Sunday June 16, 2019

Surgical Infections More Common in Low-Income Countries, Study Finds

Overall, about one in 10 patients developed a surgical site infection. But in low-income countries, that rate rose to nearly one in four

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Infections at the site of surgery are the most common complications after operations.
Infections at the site of surgery are the most common complications after operations. Wikimedia Commons
  • Infections at the site of surgery are the most common complications after operations
  • Overall, about one in 10 patients developed a surgical site infection. But in low-income countries, that rate rose to nearly one in four
  • More than 1,500 health care providers took part in the research

Surgeries in low-income countries had higher rates of infections than those in higher-income countries, according to a new study published in The Lancet Infectious Diseases.

The authors said their report provided a starting point for making surgery safer.

Infections at the site of surgery are the most common complications after operations. These infections raise the cost of procedures that are already expensive. And they often make recovery longer and more painful.

Also Read: Tips That Will Help In Recovery From Surgery

The study looked at more than 12,000 gastrointestinal surgeries at 343 hospitals in 66 countries.

Marked difference

Overall, about one in 10 patients developed a surgical site infection. But in low-income countries, that rate rose to nearly one in four.

The study noted that hospitals in low-income countries gave patients more antibiotics than elsewhere, both before and after surgery. Wikimedia Commons
The study noted that hospitals in low-income countries gave patients more antibiotics than elsewhere, both before and after surgery. Wikimedia Commons

That’s after taking into account factors such as the patient’s health, the type of surgery and the condition being treated.

Other elements that could have been behind the difference included the kinds of facilities available in low-income countries, or how long it took to get patients to a hospital, said study co-author Ewen Harrison at the University of Edinburgh.

“If you’re in rural sub-Saharan Africa and you’re run over by a car, it may be a number of days before you can get to a hospital,” he said. “During that time, the infection can get into wounds.”

Drug resistance

Another component could have been the availability of effective antibiotics, Harrison said.

Antibiotics were nearly always given before surgery to prevent infection. But overall, about one in five surgical site infections were resistant to these antibiotics. The rate was higher in low-income countries — one in three — but the authors cautioned that they did not have enough data to draw firm conclusions.

Also Read: Study: Partial Dose of Yellow Fever Vaccine Provides Protection

Resistance generally develops faster the more antibiotics are used. The study noted that hospitals in low-income countries gave patients more antibiotics than elsewhere, both before and after surgery.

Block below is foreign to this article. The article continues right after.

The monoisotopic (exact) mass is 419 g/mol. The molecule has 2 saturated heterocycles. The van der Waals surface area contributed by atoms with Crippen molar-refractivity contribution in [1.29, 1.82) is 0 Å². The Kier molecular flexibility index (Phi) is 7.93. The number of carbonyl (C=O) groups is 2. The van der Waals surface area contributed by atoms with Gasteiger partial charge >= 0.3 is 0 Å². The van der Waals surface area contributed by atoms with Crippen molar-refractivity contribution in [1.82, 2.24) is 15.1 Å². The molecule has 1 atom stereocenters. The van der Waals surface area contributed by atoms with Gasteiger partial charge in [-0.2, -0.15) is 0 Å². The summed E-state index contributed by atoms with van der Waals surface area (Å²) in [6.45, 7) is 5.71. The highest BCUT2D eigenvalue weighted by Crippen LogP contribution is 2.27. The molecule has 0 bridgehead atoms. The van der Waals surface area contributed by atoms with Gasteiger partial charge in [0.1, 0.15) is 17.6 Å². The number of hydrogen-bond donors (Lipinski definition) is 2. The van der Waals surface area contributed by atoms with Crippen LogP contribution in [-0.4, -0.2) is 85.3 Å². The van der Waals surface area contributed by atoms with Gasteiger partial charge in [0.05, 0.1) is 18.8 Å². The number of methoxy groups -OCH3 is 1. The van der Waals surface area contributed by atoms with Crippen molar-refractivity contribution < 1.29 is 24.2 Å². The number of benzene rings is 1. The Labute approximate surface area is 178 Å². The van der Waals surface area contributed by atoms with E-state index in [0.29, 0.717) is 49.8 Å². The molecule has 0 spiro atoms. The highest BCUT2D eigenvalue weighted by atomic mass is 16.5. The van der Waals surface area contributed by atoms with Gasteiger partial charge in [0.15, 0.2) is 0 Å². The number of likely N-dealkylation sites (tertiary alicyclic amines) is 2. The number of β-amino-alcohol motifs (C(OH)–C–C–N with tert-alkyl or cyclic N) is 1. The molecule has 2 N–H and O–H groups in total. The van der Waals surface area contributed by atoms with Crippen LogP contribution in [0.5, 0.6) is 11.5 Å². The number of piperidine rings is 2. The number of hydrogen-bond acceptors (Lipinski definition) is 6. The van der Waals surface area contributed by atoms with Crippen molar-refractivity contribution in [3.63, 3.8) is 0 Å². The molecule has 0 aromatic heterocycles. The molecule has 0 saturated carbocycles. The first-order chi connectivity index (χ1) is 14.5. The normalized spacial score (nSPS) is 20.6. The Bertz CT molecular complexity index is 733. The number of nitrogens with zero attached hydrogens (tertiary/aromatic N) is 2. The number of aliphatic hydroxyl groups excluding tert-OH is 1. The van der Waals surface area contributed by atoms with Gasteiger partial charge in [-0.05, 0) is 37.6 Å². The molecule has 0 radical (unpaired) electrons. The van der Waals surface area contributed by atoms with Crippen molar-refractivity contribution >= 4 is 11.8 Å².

“That may be completely appropriate if the patients are needing the antibiotics,” Harrison said. “But that may also be an area where the unnecessary use of antibiotics could be reduced in order to reduce drug resistance.”

Antibiotics were nearly always given before surgery to prevent infection. Wikimedia Commons
Antibiotics were nearly always given before surgery to prevent infection. Wikimedia Commons

The authors’ next plan is to test different skin-cleaning techniques, antibiotic-impregnated stitches, and other simple, low-cost methods to reduce surgical site infections in low-income countries.

More than 1,500 health care providers took part in the research. Harrison said the study organizers “crowdsourced” their participants, using social media to recruit young surgeons-in-training around the world.

“They are really the driving force behind the change that we hope to happen,” he said.

Next Story

WhatsApp Troubling its Users in Several Countries

Some users complained they were having trouble sending messages and photos and status updates were not loading properly

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whatsapp business app
FILE - The WhatsApp app logo is seen on a smartphone in this picture illustration. VOA

WhatsApp users in several countries took to Twitter on Thursday to report trouble in using the Facebook-owned instant messaging platform.

While WhatsApp didn’t immediately responded to a query, some users thanked Twitter as it helped them check if other users were having similar problems.

However, most reports were coming from outside India. With over 200 million users, India forms the largest user base for the instant messaging platform.

“OMG.. Thank god there is Twitter.. Now I know Whatsapp is really down. What would happen if Twitter was down.. Where on earth I would check that #Twitter #whatsappdown,” Twitter user Jani Karttunen said.

“Am I the only one who thinks that #whatsappdown,” reported another user.

whatsapp
WhatsApp on a smartphone device. Pixabay

“WhatsApp spends more time down than it does working, and even worse they’ll soon be displaying ads (on the service) and it’ll keep failing. Everybody move to Telegram, it never goes down!” wote a user from Spain.

According to a report in RT.com, most reports of outage were coming from the UK, the Netherlands, Germany and Spain. It remains unclear if it’s just WhatsApp or other apps from the Facebook family that are going through the outage.

Also Read- New Survey States the Urgent Need of Scaling up Digitalisation by the APAC Banks

Some users complained they were having trouble sending messages and photos and status updates were not loading properly.

“#whatsappdown — Not getting background notifications, some messages refusing to send, photos/statuses/stories not loading. @WhatsApp,” said a user. (IANS)